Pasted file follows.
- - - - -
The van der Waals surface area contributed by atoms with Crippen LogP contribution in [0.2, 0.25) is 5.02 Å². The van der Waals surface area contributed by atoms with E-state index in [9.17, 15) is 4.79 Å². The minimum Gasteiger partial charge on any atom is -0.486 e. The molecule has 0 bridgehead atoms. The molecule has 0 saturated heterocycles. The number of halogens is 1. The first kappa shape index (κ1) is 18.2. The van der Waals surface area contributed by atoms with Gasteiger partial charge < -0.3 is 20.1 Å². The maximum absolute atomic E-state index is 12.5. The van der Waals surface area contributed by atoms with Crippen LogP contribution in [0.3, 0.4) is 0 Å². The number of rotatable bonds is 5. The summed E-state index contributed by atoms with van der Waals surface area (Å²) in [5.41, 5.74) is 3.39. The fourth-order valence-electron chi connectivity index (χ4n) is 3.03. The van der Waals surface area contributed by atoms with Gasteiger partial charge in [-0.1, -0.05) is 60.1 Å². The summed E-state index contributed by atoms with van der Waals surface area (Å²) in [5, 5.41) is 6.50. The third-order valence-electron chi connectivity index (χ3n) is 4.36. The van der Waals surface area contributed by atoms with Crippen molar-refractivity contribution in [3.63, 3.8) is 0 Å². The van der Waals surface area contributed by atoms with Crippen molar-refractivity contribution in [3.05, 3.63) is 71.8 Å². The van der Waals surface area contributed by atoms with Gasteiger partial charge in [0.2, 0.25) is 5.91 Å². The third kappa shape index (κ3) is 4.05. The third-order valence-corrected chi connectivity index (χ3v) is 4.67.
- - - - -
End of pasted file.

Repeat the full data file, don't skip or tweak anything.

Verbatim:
The van der Waals surface area contributed by atoms with Crippen LogP contribution in [0.2, 0.25) is 5.02 Å². The van der Waals surface area contributed by atoms with E-state index in [9.17, 15) is 4.79 Å². The minimum Gasteiger partial charge on any atom is -0.486 e. The molecule has 0 bridgehead atoms. The molecule has 0 saturated heterocycles. The number of halogens is 1. The first kappa shape index (κ1) is 18.2. The van der Waals surface area contributed by atoms with Gasteiger partial charge < -0.3 is 20.1 Å². The maximum absolute atomic E-state index is 12.5. The van der Waals surface area contributed by atoms with Crippen LogP contribution in [0.3, 0.4) is 0 Å². The number of rotatable bonds is 5. The summed E-state index contributed by atoms with van der Waals surface area (Å²) in [5.41, 5.74) is 3.39. The fourth-order valence-electron chi connectivity index (χ4n) is 3.03. The van der Waals surface area contributed by atoms with Gasteiger partial charge in [-0.1, -0.05) is 60.1 Å². The summed E-state index contributed by atoms with van der Waals surface area (Å²) in [5, 5.41) is 6.50. The third-order valence-electron chi connectivity index (χ3n) is 4.36. The van der Waals surface area contributed by atoms with Crippen molar-refractivity contribution in [3.63, 3.8) is 0 Å². The van der Waals surface area contributed by atoms with Crippen molar-refractivity contribution in [3.05, 3.63) is 71.8 Å². The van der Waals surface area contributed by atoms with Gasteiger partial charge in [0.2, 0.25) is 5.91 Å². The third kappa shape index (κ3) is 4.05. The third-order valence-corrected chi connectivity index (χ3v) is 4.67.